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Opinion: Joseph Nkaissery- our last moments together

By Mwenda Njoka | Published Sun, July 16th 2017 at 00:00, Updated July 15th 2017 at 17:40 GMT +3
The late Joseph Nkaissery photo:courtesy

Friday, July 7 started just like another normal day at the office. I was in a meeting in a colleague's office in Harambee House 4th floor, Nairobi, discussing security preparedness for the August 8 General Election when, at around 9.30am Mary, secretary to the late Interior Cabinet Secretary, Joseph Nkaissery, buzzed and informed me that the CS wanted to see me right away.

I excused myself from the meeting and went to the 6th floor where the CS's office is located. The General, as we used to call him, was in an ebullient mood.

"Ero, habari yako?" (How are you) came his trademark greetings. After the greetings, we went into discussions and making plans for the following week.

This lasted for about 30 minutes. As I was walking out of the CS's office, I remembered I needed to remind him that I would be traveling out of the country on official engagement that evening to which he responded; "Hiyo ni sawa sawa kabisa. Kazi lazima ifanywe... (That's perfectly in order. Work has to be done)." He wished me a safe trip to the US and instructed me to work on the issues we had agreed upon and give him a full report upon my return in a fortnight. Such was Maj Gen (Rtd) Nkaissery; always humane and dedicated to work.

When I walked out of his office on that Friday morning, I had no idea that I was seeing my boss for the last time. Come evening, flight KL 0566 took off from JKIA. We landed at Schiphol Airport on Saturday morning and after a short layover, we boarded our flight to Detroit, USA.

It was at this point while in the trans-Atlantic plane that I switched my phone to quickly check on messages before the plane took off. The messages I got from colleagues in Nairobi were completely shocking. For a moment, I thought someone was playing a silly and insensitive April Fool's Day joke.

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But then I realised we weren't in April but July 8. The news was unbelievable, implausible and numbing because throughout the period I had worked for Nkaissery, he was always full of vigour and positively infectious energy.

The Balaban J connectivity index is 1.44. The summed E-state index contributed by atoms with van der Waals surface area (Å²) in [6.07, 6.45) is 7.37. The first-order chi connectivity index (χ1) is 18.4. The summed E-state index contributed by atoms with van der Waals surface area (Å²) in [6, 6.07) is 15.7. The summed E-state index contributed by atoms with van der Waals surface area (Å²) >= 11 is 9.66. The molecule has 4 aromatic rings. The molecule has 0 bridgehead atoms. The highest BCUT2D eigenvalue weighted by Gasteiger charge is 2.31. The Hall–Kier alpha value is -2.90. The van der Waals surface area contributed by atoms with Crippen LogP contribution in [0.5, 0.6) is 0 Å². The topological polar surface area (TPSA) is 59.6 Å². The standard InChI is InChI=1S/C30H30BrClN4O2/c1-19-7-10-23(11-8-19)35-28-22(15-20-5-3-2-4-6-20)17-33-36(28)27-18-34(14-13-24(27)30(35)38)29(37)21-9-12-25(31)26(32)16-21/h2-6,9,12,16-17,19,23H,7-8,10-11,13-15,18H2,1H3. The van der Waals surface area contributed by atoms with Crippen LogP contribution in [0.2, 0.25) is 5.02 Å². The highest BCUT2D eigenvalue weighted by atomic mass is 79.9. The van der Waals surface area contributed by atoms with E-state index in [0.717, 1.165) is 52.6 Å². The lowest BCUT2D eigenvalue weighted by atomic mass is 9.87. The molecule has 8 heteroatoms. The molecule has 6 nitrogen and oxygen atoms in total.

As the plane took off for the US, I found myself recalling the moments with the CS. As a retired General, Nkaissery was evidently a firm and resolute leader who had no patience for mediocrity or lateness. He also had a larger than life presence. When he entered a room during meetings, everyone would know 'the boss' had come. He had a majestic and ramrod walking style which announced to all and sundry his military background, which he was particularly proud of.

Away from the public glare, he was a fun-loving, often easy-going and caring boss. My mind flashed back to November 2014 when I went to inform him that my mom had passed away and after consolation, he asked me "How old was she?" I told him she was around 77 years and he responded "That was still young. Was she sick?" After I had explained that this was the first time she had been admitted to hospital, he responded, "You know some of these elderly people hate being admitted to hospital. Even I can't remember the last time I was in hospital..." After this, he asked me if we had a huge medical bill and might require his support.

My mind went back to the Great Rift Valley Lodge where we had a team-building event last year. I recalled the CS leading us in early morning military-style jogging and exercise every day for a week. During out-of-town or out-of-country engagements, Nkaissery would insist on having dinner or a drink with his staff where he would crack jokes regaling them with tales and adventures of his military life.

I am yet to come to terms that indeed Nkaissery is no more. You were a good man, a good boss and a patriot who loved his country and tried to do everything you could to ensure the country is "safe and secure before, during and after the elections", as you always liked to put it to us during briefings. Fare thee well boss. May the good Lord rest your Soul in Eternal Peace.

The writer is spokesman, Ministry of Interior and worked as communications adviser to Nkaisserry


The views and opinions expressed here are those of the author and do not necessarily reflect the official policy or position of

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